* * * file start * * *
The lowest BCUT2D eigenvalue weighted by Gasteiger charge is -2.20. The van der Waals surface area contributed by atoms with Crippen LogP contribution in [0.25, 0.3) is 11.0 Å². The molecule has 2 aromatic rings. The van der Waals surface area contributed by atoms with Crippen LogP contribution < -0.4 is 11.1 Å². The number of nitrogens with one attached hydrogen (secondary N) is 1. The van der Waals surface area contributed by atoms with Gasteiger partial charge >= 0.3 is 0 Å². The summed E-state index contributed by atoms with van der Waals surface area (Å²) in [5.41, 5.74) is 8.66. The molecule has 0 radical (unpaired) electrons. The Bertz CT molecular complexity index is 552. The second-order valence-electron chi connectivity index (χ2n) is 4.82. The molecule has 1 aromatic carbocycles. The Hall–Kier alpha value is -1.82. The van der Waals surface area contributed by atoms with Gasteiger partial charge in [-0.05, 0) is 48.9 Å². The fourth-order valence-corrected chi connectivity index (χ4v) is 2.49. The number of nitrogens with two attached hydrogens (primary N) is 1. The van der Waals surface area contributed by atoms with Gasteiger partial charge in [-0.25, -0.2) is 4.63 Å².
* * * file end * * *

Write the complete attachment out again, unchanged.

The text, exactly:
The lowest BCUT2D eigenvalue weighted by Gasteiger charge is -2.20. The van der Waals surface area contributed by atoms with Crippen LogP contribution in [0.25, 0.3) is 11.0 Å². The molecule has 2 aromatic rings. The van der Waals surface area contributed by atoms with Crippen LogP contribution < -0.4 is 11.1 Å². The number of nitrogens with one attached hydrogen (secondary N) is 1. The van der Waals surface area contributed by atoms with Gasteiger partial charge >= 0.3 is 0 Å². The summed E-state index contributed by atoms with van der Waals surface area (Å²) in [5.41, 5.74) is 8.66. The molecule has 0 radical (unpaired) electrons. The Bertz CT molecular complexity index is 552. The second-order valence-electron chi connectivity index (χ2n) is 4.82. The molecule has 1 aromatic carbocycles. The Hall–Kier alpha value is -1.82. The van der Waals surface area contributed by atoms with Gasteiger partial charge in [-0.05, 0) is 48.9 Å². The fourth-order valence-corrected chi connectivity index (χ4v) is 2.49. The number of nitrogens with two attached hydrogens (primary N) is 1. The van der Waals surface area contributed by atoms with Gasteiger partial charge in [-0.25, -0.2) is 4.63 Å².